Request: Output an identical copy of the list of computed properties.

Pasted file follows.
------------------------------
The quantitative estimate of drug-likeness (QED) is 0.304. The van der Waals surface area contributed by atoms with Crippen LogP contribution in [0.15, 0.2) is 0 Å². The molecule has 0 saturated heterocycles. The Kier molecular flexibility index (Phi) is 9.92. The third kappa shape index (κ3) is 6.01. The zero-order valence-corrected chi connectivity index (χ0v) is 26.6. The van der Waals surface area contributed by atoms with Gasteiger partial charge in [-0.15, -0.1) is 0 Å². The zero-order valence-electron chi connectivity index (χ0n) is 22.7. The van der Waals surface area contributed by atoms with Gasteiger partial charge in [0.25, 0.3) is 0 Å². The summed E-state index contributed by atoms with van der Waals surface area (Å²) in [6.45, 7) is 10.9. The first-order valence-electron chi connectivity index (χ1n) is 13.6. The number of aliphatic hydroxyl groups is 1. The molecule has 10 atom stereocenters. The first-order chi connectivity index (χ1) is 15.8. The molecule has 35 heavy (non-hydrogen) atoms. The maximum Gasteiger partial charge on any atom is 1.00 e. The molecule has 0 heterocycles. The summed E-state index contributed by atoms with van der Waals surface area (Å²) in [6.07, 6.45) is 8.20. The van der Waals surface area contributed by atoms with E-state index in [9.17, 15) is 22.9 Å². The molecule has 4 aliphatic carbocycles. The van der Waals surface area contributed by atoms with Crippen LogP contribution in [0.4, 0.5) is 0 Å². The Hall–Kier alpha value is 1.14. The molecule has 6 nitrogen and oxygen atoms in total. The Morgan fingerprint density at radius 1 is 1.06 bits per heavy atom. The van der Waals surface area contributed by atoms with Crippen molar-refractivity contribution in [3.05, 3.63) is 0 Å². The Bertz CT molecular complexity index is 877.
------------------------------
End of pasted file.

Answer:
The quantitative estimate of drug-likeness (QED) is 0.304. The van der Waals surface area contributed by atoms with Crippen LogP contribution in [0.15, 0.2) is 0 Å². The molecule has 0 saturated heterocycles. The Kier molecular flexibility index (Phi) is 9.92. The third kappa shape index (κ3) is 6.01. The zero-order valence-corrected chi connectivity index (χ0v) is 26.6. The van der Waals surface area contributed by atoms with Gasteiger partial charge in [-0.15, -0.1) is 0 Å². The zero-order valence-electron chi connectivity index (χ0n) is 22.7. The van der Waals surface area contributed by atoms with Gasteiger partial charge in [0.25, 0.3) is 0 Å². The summed E-state index contributed by atoms with van der Waals surface area (Å²) in [6.45, 7) is 10.9. The first-order valence-electron chi connectivity index (χ1n) is 13.6. The number of aliphatic hydroxyl groups is 1. The molecule has 10 atom stereocenters. The first-order chi connectivity index (χ1) is 15.8. The molecule has 35 heavy (non-hydrogen) atoms. The maximum Gasteiger partial charge on any atom is 1.00 e. The molecule has 0 heterocycles. The summed E-state index contributed by atoms with van der Waals surface area (Å²) in [6.07, 6.45) is 8.20. The van der Waals surface area contributed by atoms with E-state index in [9.17, 15) is 22.9 Å². The molecule has 4 aliphatic carbocycles. The van der Waals surface area contributed by atoms with Crippen LogP contribution in [0.4, 0.5) is 0 Å². The Hall–Kier alpha value is 1.14. The molecule has 6 nitrogen and oxygen atoms in total. The Morgan fingerprint density at radius 1 is 1.06 bits per heavy atom. The van der Waals surface area contributed by atoms with Crippen molar-refractivity contribution in [3.05, 3.63) is 0 Å². The Bertz CT molecular complexity index is 877.